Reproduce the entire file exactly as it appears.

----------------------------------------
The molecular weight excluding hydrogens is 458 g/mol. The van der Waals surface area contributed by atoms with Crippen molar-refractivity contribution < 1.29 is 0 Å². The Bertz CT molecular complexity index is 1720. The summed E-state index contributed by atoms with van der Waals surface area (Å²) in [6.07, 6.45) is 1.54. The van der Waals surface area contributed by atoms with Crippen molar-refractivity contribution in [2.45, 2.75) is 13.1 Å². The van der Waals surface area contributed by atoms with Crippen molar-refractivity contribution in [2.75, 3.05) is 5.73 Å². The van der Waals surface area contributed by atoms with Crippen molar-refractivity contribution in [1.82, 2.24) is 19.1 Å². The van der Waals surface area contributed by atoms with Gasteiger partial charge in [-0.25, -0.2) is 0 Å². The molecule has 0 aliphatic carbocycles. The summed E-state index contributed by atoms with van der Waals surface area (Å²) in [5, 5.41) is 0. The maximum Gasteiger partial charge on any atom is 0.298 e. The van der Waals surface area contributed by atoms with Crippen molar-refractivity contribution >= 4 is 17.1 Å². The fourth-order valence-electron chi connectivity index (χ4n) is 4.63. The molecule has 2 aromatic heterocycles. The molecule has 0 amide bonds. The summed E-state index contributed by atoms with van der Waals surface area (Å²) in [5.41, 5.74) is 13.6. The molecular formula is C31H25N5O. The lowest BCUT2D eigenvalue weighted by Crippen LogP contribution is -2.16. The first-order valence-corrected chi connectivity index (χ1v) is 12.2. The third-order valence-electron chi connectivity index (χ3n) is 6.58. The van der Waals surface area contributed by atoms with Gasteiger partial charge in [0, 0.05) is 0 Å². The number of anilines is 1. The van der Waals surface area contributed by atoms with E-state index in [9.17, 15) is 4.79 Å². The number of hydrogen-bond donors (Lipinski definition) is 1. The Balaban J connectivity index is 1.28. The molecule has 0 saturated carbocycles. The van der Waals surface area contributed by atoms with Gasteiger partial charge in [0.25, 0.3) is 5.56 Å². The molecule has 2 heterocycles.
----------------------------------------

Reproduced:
The molecular weight excluding hydrogens is 458 g/mol. The van der Waals surface area contributed by atoms with Crippen molar-refractivity contribution < 1.29 is 0 Å². The Bertz CT molecular complexity index is 1720. The summed E-state index contributed by atoms with van der Waals surface area (Å²) in [6.07, 6.45) is 1.54. The van der Waals surface area contributed by atoms with Crippen molar-refractivity contribution in [2.45, 2.75) is 13.1 Å². The van der Waals surface area contributed by atoms with Crippen molar-refractivity contribution in [2.75, 3.05) is 5.73 Å². The van der Waals surface area contributed by atoms with Crippen molar-refractivity contribution in [1.82, 2.24) is 19.1 Å². The van der Waals surface area contributed by atoms with Gasteiger partial charge in [-0.25, -0.2) is 0 Å². The molecule has 0 aliphatic carbocycles. The summed E-state index contributed by atoms with van der Waals surface area (Å²) in [5, 5.41) is 0. The maximum Gasteiger partial charge on any atom is 0.298 e. The van der Waals surface area contributed by atoms with Crippen molar-refractivity contribution >= 4 is 17.1 Å². The fourth-order valence-electron chi connectivity index (χ4n) is 4.63. The molecule has 2 aromatic heterocycles. The molecule has 0 amide bonds. The summed E-state index contributed by atoms with van der Waals surface area (Å²) in [5.41, 5.74) is 13.6. The molecular formula is C31H25N5O. The lowest BCUT2D eigenvalue weighted by Crippen LogP contribution is -2.16. The first-order valence-corrected chi connectivity index (χ1v) is 12.2. The third-order valence-electron chi connectivity index (χ3n) is 6.58. The van der Waals surface area contributed by atoms with Gasteiger partial charge in [0, 0.05) is 0 Å². The number of anilines is 1. The van der Waals surface area contributed by atoms with E-state index in [9.17, 15) is 4.79 Å². The number of hydrogen-bond donors (Lipinski definition) is 1. The Balaban J connectivity index is 1.28. The molecule has 0 saturated carbocycles. The van der Waals surface area contributed by atoms with Gasteiger partial charge in [0.25, 0.3) is 5.56 Å². The molecule has 2 heterocycles.